European Credit Crunch Hits Broad Economy As M3, Private Loans Collapse

Tyler Durden's picture

The primarily sovereign credit crunch in Europe, which has resulted in part due to the ECB's disastrous, and since reversed decision just like in 2008, to hike rates early in the year, only to go ahead and not only cut but expand its balance sheet by a record EUR 800 billion in the past six months, has finally started trickling down to the corporate, and more importantly financial levels, where as was just reported today, the broadest monetary aggregate, the M3, rose by a only 2.0% in November, dropping by a whopping 60 bps from October (keep in mind this is a huge amount on a number that is in the tens of trillions), which happened to be the biggest annualized contraction change since 2009. What is worse, and what confirms that the daily "near default" state Europe finds itself in every single day has sent shockwaves of uncertainty around the continent, is that the loans to private businesses grew at just a 1.7% rate in November, a plunge from October's 2.7% and missing expectations of 2.6% by a wide margin. Said otherwise, corporate credit (far more important than its sovereign equivalent) is being turned off. And as has been widely discussed without credit flowing, there is not only no growth, but the threat of imminent economic depression. Lastly, that this has happened even as the ECB's balance sheet has risen from EUR 1.9 trillion to $2.7 trillion in 6 months is truly humiliating from Trichet as none of the money he injected into the banks has made it to the broader public, and instead all has been used to prop up Europe's failing banks, something we know all too well here in the US.

A chart showing European M3, and the all too obvious downward inflection point:

And here is Reuters on the issue of why Europe is likely to not only lower rates to under 1.00% but also print, without sterilizing, thereby really dragging out the ghost of Weimar future out of the wheelbarrow boneyard.

Loans to private sector firms in the euro zone fell in November while growth in lending to households slowed, European Central Bank data showed on Thursday, adding to the case for an interest rate cut. The drop in funding to companies increased fears that the region faces a looming credit crunch, an issue of growing concern for the ECB as the worsening sovereign crisis makes firms and households increasingly wary about taking on debt, weighing on the economic outlook.

In an attempt to kick-start loan activity, the 17-country bloc's central bank conducted last week its first-ever three-year funding operation, which saw banks take up almost half a trillion euros.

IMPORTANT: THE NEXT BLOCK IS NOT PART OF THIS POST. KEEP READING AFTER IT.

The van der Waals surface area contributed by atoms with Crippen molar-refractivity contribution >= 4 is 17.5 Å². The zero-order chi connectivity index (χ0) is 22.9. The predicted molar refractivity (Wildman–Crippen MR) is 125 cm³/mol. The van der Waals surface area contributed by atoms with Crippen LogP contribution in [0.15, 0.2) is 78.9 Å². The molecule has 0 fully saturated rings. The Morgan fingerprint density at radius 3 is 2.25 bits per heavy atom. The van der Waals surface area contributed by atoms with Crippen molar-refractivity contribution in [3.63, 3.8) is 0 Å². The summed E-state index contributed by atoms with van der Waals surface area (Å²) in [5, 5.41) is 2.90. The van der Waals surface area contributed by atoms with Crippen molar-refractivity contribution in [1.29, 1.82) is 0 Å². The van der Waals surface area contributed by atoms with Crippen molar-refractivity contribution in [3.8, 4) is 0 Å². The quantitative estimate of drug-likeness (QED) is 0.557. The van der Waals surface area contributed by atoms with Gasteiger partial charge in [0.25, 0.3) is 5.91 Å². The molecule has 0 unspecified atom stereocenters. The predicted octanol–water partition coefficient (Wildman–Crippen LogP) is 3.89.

In November, loans to the private sector grew at a rate of 1.7 percent year on year, Thursday's data showed, coming in well below analysts' expectations of 2.6 percent and the 2.7 percent growth seen in October.

 

"They are a very soft set of numbers, Societe Generale economist James Nixon said. "If banks were to start to seriously shrink their balance sheets, that would be quite a significant negative for economic activity. The good news is we don't see that - yet."

 

The flow of loans to firms dropped by 7 billion euros after growing by a similar amount in October. The flow of mortgage loans rose by 8 billion euros after an 18 billion drop in October. The annual growth rate of mortgage loans remained at 3.0 percent.

 

Euro zone M3 money supply -- a more general measure of cash in the economy -- grew at an annual 2.0 percent in November, down from 2.6 in October and below expectations of 2.5 percent. Decreasing to 2.5 percent, the three-month moving average of M3 growth remains well below the ECB's reference rate of 4.5 percent, above which the bank sees dangers to medium-term price stability. Economists said the figures made it more likely the ECB would look to offer the struggling economy more support by cutting interest rates further from their current record low of 1.0 percent.

 

"The sharp slowdown in euro zone money supply growth in November reinforces belief that underlying euro zone inflationary pressures are easing and that the ECB has ample scope to cut interest rates again in the early months of 2012," IHS Global Insight economist Howard Archer said in a note to investors.

Of course, for anyone who thinks that Bernanke will let the ECB print alone, and send the EUR to parity with the USD, we have a CDO cubed collateralized by the Maginot line to sell them.